Special Guest Contributor Claire S.
((I wish I could take all the credit for what I’m about to write, but in the interest of full disclosure, I will say that most of the main ideas for this piece all came from my partner Claire, a lifelong game-lover but relatively new to the intense subculture of tabletop gaming. I urged her to write it up herself–several times–but she demurred, saying she didn’t know enough about “games”. I thought her insights were too good not to share, so took it upon myself to write them up and expand on them a bit. Hence the byline.))
List your top ten games. Right now. Just do it.
How many of them are set in the historic Middle Ages, usually either explicitly or by virtue of the graphic design and inferred theme? Chances are you have at least one, and if your tastes run to Eurogames the proportion is probably much higher.
Until the advent of Eurogames, the most popular tabletop games in North America were abstracts like chess and checkers, card games like cribbage, gin, and poker, word games like Scrabble or Boggle, or trivia games. Then you had Risk and Stratego, which were originally set in a vaguely Napoleonic period. Finally you had economic games like Monopoly, which was originally invented to inveigle against the tyranny of landlords and property ownership (Don’t believe me? Look it up) and Pit, which elegantly recreated the chaos of the trading floor.
Although currently only two of the top twenty-five games on BGG are Medieval (Castles of Burgundy and Agricola), if you look at the Strategy game rankings the number rises to five (add in Orleans, Viticulture, and A Feast For Odin), with four more in a row bubbling under (Keyflower, Fields of Arle, Voyages of Marco Polo, and Caylus). Over in the Family rankings, we’ve got Isle of Skye, Love Letter, Sheriff of Nottingham, and Splendor in the top twenty-five. (Okay, Splendor is Tudor-era, graphically, I’ll give you that.)
It’s got to the point where Medieval traders seems to be a default choice of theme, at least for some publishers and designers–sort of like how movie studios assume a superhero movie will pay off at the box-office.
So why is that? What is it about Medieval Times (aside from the tasty chicken dinners and jousting) that makes it an appealing theme? I/we believe there are five interconnecting reasons why:
Most games do not focus on finance; on the contrary, designers usually want to focus on other mechanics, and have a simple economic system to support that. Therefore, it makes some sense to set the theme of the game in an era where transactions were similarly straightforward. Hence, Middle Ages.
2. The Age of Innocence: Mel Brooks once said, “Tragedy plus time equals comedy.” Every era has its popular reputation and stereotypes, usually driven by pop culture. The 60’s were shaggadelic, baby. The 20’s were all gangsters and flappers and hooch. The 1890’s were gaslit and morally repressed. And so on. Of course, some eras are more fraught than others in the popular imagination. 1930’s Germany, for example, or 9/11. The further back in history you go, however, the more removed the tragedies of that time are, and the more rose-coloured the view.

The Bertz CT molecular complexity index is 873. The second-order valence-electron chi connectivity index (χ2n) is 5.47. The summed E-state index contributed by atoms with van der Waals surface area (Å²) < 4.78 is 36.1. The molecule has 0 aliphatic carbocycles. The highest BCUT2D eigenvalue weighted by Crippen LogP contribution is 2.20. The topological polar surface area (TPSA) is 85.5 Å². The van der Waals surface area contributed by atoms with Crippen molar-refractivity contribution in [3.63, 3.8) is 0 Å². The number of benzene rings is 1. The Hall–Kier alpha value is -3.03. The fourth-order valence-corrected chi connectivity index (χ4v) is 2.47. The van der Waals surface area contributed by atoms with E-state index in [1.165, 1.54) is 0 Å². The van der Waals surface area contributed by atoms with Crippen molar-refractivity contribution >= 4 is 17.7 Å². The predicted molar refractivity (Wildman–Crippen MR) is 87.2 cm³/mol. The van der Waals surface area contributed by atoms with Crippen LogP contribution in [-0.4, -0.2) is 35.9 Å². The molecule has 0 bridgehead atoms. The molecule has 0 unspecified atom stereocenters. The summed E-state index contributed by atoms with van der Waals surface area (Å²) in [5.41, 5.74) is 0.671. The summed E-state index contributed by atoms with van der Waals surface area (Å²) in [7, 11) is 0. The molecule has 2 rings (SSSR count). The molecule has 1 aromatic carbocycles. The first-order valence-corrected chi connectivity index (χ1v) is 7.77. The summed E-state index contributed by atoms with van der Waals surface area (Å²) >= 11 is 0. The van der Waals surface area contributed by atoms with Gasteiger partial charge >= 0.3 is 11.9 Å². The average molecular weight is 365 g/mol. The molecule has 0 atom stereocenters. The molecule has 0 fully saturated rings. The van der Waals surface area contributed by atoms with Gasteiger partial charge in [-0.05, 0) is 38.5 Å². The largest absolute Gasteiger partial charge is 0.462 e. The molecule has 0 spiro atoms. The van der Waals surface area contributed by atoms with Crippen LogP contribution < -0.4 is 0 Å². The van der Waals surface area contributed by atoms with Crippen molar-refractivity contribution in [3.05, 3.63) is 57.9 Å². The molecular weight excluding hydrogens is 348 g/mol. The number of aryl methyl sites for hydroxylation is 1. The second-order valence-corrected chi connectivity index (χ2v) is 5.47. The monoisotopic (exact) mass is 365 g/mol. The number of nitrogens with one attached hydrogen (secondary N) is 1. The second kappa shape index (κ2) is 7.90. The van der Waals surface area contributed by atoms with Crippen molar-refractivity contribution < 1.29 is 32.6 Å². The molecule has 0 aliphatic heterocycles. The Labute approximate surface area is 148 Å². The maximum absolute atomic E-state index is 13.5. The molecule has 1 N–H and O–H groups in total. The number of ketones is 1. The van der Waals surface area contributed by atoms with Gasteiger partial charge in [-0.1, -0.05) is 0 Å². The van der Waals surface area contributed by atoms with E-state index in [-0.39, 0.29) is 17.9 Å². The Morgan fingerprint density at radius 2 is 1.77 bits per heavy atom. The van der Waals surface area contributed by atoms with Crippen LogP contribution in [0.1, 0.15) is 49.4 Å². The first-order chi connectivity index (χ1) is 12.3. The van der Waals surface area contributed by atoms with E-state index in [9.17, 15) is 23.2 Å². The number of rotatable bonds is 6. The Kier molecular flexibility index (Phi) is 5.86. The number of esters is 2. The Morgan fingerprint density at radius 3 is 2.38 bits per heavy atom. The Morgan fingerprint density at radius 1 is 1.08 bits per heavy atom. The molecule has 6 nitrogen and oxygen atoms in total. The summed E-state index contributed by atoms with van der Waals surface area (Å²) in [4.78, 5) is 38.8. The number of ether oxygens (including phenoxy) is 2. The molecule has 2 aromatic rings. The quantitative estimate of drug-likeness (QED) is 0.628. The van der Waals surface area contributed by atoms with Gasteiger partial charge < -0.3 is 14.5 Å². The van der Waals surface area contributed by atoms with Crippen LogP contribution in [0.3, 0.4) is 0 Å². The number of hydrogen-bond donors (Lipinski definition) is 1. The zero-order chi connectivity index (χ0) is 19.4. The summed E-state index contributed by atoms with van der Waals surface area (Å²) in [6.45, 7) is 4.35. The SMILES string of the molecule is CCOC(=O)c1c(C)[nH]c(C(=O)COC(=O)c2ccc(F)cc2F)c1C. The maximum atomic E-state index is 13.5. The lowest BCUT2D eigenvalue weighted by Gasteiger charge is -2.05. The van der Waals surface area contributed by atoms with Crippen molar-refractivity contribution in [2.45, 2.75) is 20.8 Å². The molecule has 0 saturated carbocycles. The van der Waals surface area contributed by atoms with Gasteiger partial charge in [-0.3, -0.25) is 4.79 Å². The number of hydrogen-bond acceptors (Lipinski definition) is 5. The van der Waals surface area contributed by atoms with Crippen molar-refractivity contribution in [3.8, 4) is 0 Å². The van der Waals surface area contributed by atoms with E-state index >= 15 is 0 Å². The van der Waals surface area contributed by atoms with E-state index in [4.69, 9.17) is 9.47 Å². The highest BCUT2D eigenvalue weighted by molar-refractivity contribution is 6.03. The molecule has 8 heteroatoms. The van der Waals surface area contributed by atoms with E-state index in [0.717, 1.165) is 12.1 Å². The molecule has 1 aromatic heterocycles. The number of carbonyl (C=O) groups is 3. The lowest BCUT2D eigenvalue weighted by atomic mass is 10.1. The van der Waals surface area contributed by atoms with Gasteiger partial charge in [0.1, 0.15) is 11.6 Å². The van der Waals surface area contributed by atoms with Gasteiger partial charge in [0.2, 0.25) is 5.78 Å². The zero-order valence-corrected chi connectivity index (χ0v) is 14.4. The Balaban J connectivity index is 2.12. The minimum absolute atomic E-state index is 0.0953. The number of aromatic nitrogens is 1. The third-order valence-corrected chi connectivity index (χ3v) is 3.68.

Designers and publishers want people to look at a game and think “Ooh, fun!” They certainly want to avoid, if possible, themes which will make people turn away in revulsion, thinking, “Too soon, dude.” So although the Middle Ages were in fact riven by war, religious chaos, and plague, all that bad stuff happened so long ago that most people are basically neutral at worst when it comes to a game set during that time. It is a blank slate upon which you can set up your world without fear of triggering any negative response.
3. One More Story Before Bedtime: Tied closely with the previous point, humans are a storytelling race, and many of the classic fairy tales we grew up with in North America and Europe were first written down in the Middle Ages: Cinderella, Puss in Boots, Jack & the Beanstalk, etc. Therefore, again although the actual historical record is different, and although many fairy tales are actually quite scary/gory in their original incarnations, the Middle Ages have a nostalgic sheen for many of us because of their association with childhood storytime, and therefore make for an attractive (if anodyne) theme.
4. The Walking Meeple: As I wrote about a couple of weeks ago, dystopia is all the rage, and has been for some time. How many of us yearn for a simpler age without Snapchat, or live in constant fear of societal collapse? Or both? How soothing then, how like a gentle balm on a troubled soul it is to spend a couple of hours immersed in a simpler time when your whole life revolves around feeding your family, breeding animals, and turning your mud hut into a stone dwelling? How better to reassure yourself that you could survive the collapse of Western civilization than by kicking your friends to the curb and becoming the rootinest, tootinest, most ornery Medieval trader this side of Frankfurt?
5. D&D is for Geeks, and I’m not a Geek: Sure you’ve got your steampunk, Federation-wannabe, and cyberpunk universes, but the classic fantasy template established by Tolkien, Brooks, Leiber, et. al. is a world of orcs, elves, walking trees, and wizards slathered on top of a medieval base. But for various reasons some people shy away from RPG’s and fantasy-themed games. Some have religious qualms about the magic component. Some prefer historical themes. And some just have preconceived ideas about the kind of people who “play with dragons” and don’t want to be seen with “that crowd”. These people may yearn to play fantasy, but settle for the next best thing, which is the underlying Medieval world.
And there you are: five reasons why every third game that comes out seems to be about Medieval Traders turning cubes of one colour into cubes of other colours. Is this vein inexhaustible? Will we ever reach “Peak Medieval”? What do you think?